Imagine you are at a conference and a foreign speaker is on stage; moreover, they give a lot of information, including technical terms in their speech. You do not know the speaker’s language well enough to understand an entire medical presentation. However, when you go to such conferences, you are given a headset, and you can listen and understand what the speaker is saying through this headset. Of course, the voice you hear does not belong to the speaker, and the words do not come out of their mouth; however, the important thing is that you listen and understand what they are saying in your own language simultaneously. Another example is when you turn on a foreign television channel, and a politician is on the screen. Still, the voice you hear is not the politician’s, and the language they speak is different. Behind the process in these two examples, translators are listening to the speaker with headphones from inside a soundproof cabin and translating simultaneously into a microphone. This type of translation is called simultaneous translation.



How is Simultaneous Translation Done?


It is challenging to translate a speech into a different language simultaneously: you have to listen carefully to the other person, repeat the same speech in the target language, and listen to yourself. It is important to listen to yourself because sometimes, the words you think and what comes out of your mouth may not be the same. One of the hardest parts of the job is that the sentence sequences of the language combinations you translate can be very different. For example, the syntax order in Turkish is “subject-object/complement-predicate”; but in English it is “subject-verb-object”. Therefore, it is not always possible to translate sentences into a target language as in the source language. In such cases, the salami technique is used: divide and conquer. In other words, sentences are broken down into meaningful parts, and a long sentence is delivered in the target language using shorter sentences without compromising its meaning and message. However, the speaker’s style should not be ignored when using the salami technique because the simultaneous interpreter is expected to remain true to the speaker in terms of style.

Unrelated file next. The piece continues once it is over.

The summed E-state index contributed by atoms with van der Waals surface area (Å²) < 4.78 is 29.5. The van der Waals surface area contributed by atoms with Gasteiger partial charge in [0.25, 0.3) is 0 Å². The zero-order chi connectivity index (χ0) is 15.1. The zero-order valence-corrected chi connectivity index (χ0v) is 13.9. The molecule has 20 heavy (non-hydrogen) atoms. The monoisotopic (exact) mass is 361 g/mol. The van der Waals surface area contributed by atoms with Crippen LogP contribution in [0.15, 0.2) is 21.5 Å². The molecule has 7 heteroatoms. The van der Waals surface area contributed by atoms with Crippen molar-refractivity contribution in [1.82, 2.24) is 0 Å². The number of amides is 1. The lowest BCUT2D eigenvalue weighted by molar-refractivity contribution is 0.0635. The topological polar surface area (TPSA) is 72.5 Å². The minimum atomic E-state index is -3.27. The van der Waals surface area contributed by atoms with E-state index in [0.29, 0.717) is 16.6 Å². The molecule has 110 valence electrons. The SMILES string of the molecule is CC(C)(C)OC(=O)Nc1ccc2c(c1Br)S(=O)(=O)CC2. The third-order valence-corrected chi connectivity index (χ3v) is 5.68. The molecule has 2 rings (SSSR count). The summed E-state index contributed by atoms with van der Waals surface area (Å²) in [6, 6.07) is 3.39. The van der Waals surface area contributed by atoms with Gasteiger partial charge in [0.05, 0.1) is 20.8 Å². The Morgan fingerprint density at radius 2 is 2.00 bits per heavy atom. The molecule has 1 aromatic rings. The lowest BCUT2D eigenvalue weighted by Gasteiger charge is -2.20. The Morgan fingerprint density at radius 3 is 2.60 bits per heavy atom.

To do simultaneous translation, the translator must have a good command of both the target and the source language, but this is not enough. A simultaneous translator must also have a solid grasp of the subject they are translating; knowing the meaning of terms in the target language alone is not sufficient for successful simultaneous translation. In addition, the simultaneous interpreter must be very familiar with the topic; otherwise, they will not be able to do a complete translation, no matter how well they know the language.


Simultaneous Translation Usage Areas


· News channels

· Conferences

· Conventions

· Seminars

· Symposiums

· International diplomatic negotiations